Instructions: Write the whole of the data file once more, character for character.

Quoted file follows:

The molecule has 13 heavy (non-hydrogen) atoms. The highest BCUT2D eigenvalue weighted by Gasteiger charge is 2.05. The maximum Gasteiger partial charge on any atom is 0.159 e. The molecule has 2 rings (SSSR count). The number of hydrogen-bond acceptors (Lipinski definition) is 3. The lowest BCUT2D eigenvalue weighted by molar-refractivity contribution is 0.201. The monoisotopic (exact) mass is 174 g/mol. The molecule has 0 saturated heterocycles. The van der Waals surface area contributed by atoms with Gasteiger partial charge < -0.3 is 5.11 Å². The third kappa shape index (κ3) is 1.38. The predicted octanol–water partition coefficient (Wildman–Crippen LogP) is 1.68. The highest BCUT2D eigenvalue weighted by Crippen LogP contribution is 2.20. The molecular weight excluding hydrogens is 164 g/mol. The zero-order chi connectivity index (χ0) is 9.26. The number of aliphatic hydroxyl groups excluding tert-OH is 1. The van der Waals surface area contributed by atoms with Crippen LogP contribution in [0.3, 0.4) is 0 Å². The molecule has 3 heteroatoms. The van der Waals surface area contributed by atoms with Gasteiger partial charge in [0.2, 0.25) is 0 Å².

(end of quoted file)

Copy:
The molecule has 13 heavy (non-hydrogen) atoms. The highest BCUT2D eigenvalue weighted by Gasteiger charge is 2.05. The maximum Gasteiger partial charge on any atom is 0.159 e. The molecule has 2 rings (SSSR count). The number of hydrogen-bond acceptors (Lipinski definition) is 3. The lowest BCUT2D eigenvalue weighted by molar-refractivity contribution is 0.201. The monoisotopic (exact) mass is 174 g/mol. The molecule has 0 saturated heterocycles. The van der Waals surface area contributed by atoms with Gasteiger partial charge < -0.3 is 5.11 Å². The third kappa shape index (κ3) is 1.38. The predicted octanol–water partition coefficient (Wildman–Crippen LogP) is 1.68. The highest BCUT2D eigenvalue weighted by Crippen LogP contribution is 2.20. The molecular weight excluding hydrogens is 164 g/mol. The zero-order chi connectivity index (χ0) is 9.26. The number of aliphatic hydroxyl groups excluding tert-OH is 1. The van der Waals surface area contributed by atoms with Crippen LogP contribution in [0.3, 0.4) is 0 Å². The molecule has 3 heteroatoms. The van der Waals surface area contributed by atoms with Gasteiger partial charge in [0.2, 0.25) is 0 Å².